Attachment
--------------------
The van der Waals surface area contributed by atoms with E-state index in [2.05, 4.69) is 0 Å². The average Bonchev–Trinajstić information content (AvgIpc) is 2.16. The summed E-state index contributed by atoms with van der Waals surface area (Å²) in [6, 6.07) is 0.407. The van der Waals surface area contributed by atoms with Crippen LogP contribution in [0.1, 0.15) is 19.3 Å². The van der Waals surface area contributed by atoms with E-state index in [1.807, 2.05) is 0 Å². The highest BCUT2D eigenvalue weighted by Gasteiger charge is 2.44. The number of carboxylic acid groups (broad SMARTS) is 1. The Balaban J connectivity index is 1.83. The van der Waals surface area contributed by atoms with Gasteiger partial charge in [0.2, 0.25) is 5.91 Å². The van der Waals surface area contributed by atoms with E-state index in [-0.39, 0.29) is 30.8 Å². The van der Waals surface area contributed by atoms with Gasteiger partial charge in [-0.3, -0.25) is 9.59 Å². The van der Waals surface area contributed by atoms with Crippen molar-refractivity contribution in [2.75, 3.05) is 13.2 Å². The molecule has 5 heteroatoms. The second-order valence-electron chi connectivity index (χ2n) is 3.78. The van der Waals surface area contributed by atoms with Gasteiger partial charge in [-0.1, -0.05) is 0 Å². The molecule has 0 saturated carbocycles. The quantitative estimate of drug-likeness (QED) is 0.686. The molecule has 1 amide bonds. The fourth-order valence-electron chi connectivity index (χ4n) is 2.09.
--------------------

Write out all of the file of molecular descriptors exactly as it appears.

The van der Waals surface area contributed by atoms with E-state index in [2.05, 4.69) is 0 Å². The average Bonchev–Trinajstić information content (AvgIpc) is 2.16. The summed E-state index contributed by atoms with van der Waals surface area (Å²) in [6, 6.07) is 0.407. The van der Waals surface area contributed by atoms with Crippen LogP contribution in [0.1, 0.15) is 19.3 Å². The van der Waals surface area contributed by atoms with E-state index in [1.807, 2.05) is 0 Å². The highest BCUT2D eigenvalue weighted by Gasteiger charge is 2.44. The number of carboxylic acid groups (broad SMARTS) is 1. The Balaban J connectivity index is 1.83. The van der Waals surface area contributed by atoms with Gasteiger partial charge in [0.2, 0.25) is 5.91 Å². The van der Waals surface area contributed by atoms with E-state index in [-0.39, 0.29) is 30.8 Å². The van der Waals surface area contributed by atoms with Gasteiger partial charge in [-0.3, -0.25) is 9.59 Å². The van der Waals surface area contributed by atoms with Crippen molar-refractivity contribution in [2.75, 3.05) is 13.2 Å². The molecule has 5 heteroatoms. The second-order valence-electron chi connectivity index (χ2n) is 3.78. The van der Waals surface area contributed by atoms with Gasteiger partial charge in [-0.1, -0.05) is 0 Å². The molecule has 0 saturated carbocycles. The quantitative estimate of drug-likeness (QED) is 0.686. The molecule has 1 amide bonds. The fourth-order valence-electron chi connectivity index (χ4n) is 2.09.